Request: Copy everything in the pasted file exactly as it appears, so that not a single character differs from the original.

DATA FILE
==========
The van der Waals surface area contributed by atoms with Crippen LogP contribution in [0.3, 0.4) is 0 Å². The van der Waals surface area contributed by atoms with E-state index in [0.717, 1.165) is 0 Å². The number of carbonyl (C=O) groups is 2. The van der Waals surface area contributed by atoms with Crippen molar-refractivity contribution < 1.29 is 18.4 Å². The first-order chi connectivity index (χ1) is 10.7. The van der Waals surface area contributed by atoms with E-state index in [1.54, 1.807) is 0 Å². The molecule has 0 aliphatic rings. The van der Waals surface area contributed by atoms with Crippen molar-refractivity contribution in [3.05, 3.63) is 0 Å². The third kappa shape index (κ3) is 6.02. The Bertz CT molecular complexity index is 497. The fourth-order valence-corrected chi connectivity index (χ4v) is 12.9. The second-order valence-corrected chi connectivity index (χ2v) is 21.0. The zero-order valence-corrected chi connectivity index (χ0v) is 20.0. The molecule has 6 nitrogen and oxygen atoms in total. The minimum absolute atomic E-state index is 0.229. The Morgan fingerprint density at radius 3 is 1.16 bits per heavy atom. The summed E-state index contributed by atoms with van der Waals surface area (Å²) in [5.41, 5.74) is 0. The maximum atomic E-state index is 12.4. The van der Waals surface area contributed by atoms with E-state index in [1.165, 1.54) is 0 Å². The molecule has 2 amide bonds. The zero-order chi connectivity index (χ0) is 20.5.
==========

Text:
The van der Waals surface area contributed by atoms with Crippen LogP contribution in [0.3, 0.4) is 0 Å². The van der Waals surface area contributed by atoms with E-state index in [0.717, 1.165) is 0 Å². The number of carbonyl (C=O) groups is 2. The van der Waals surface area contributed by atoms with Crippen molar-refractivity contribution < 1.29 is 18.4 Å². The first-order chi connectivity index (χ1) is 10.7. The van der Waals surface area contributed by atoms with E-state index in [1.54, 1.807) is 0 Å². The molecule has 0 aliphatic rings. The van der Waals surface area contributed by atoms with Crippen molar-refractivity contribution in [3.05, 3.63) is 0 Å². The third kappa shape index (κ3) is 6.02. The Bertz CT molecular complexity index is 497. The fourth-order valence-corrected chi connectivity index (χ4v) is 12.9. The second-order valence-corrected chi connectivity index (χ2v) is 21.0. The zero-order valence-corrected chi connectivity index (χ0v) is 20.0. The molecule has 6 nitrogen and oxygen atoms in total. The minimum absolute atomic E-state index is 0.229. The Morgan fingerprint density at radius 3 is 1.16 bits per heavy atom. The summed E-state index contributed by atoms with van der Waals surface area (Å²) in [5.41, 5.74) is 0. The maximum atomic E-state index is 12.4. The van der Waals surface area contributed by atoms with E-state index in [1.165, 1.54) is 0 Å². The molecule has 2 amide bonds. The zero-order chi connectivity index (χ0) is 20.5.